The ‘Christmas Present of the Year (2022)’ goes to OpenAI for ChatGPT! If you haven’t heard of this AI utility yet, you either aren’t reading the news or social media – I may even go as far as suggesting, you are purposely existing inside a vacuum.
Riding the AI/ChatGPT bandwagon should be on everyone’s to do list for 2023, if not already being undertaken within the first few months. Within our network, we’ve already seen it implemented in a number of ways: website chatbot (with crazy accuracy), bug-checking for programming code, even as automated support ticket responses with a little human oversight.
Two telling-tales of how AI is going to play out: 1) when Microsoft offers billions of dollars to augment the service, and 2) right-click, ‘Add to Dictionary’.
IMS is pressing this tool into immediately action. Here are three areas where we are adopting AI or planning on using it.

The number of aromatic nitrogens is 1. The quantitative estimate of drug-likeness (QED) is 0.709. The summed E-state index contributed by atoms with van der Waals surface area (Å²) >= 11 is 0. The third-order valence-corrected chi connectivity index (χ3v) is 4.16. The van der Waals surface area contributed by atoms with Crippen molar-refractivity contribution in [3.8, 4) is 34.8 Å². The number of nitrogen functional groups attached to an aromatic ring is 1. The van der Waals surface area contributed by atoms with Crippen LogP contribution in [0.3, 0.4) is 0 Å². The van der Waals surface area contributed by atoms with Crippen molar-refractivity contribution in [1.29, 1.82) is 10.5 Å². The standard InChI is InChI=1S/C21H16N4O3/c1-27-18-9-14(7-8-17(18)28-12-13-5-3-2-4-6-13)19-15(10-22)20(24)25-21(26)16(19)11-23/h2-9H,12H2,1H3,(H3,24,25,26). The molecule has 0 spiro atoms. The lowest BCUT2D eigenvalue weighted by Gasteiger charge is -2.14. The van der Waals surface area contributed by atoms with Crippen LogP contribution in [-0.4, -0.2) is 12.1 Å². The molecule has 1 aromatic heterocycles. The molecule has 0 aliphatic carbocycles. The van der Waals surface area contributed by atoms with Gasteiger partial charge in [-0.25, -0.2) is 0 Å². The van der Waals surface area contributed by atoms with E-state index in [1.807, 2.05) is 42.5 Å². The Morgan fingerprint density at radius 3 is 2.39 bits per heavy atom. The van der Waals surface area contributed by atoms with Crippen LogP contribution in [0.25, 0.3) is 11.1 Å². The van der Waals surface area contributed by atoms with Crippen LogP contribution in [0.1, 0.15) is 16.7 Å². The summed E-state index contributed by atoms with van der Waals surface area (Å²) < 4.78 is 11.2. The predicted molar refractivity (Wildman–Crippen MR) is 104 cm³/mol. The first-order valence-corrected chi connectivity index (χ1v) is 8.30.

HELP THE HELP DESK WITH EMAIL RESPONSES TO TICKETS
No, you aren’t getting an automated robotic response when you create a ticket within the IMS portal. You should be getting an empathetic and thorough response. This format comes from AI. This is more than a standardized template in action; this is the ability to recognize content, context, and emotion and create an outline and action plan to help resolve issues more quickly.
Here is how we see this capability playing out within our environment. We feed the AI model our Knowledge Base articles as well as some default resolution plans for common issues. As a ticket is received, we ask our AI for a response to include references to Knowledge Base articles and possible resolution plans. From here, we could even inject these likely resolutions and steps directly into the email acknowledgment, allowing for self-service resolutions. However, we feel our support gurus’ personal touch is what best adds context and compassion to the responses. We can leverage AI to more quickly identify top culprits, include actions to resolve and improve customer satisfaction with shorter response and resolution times.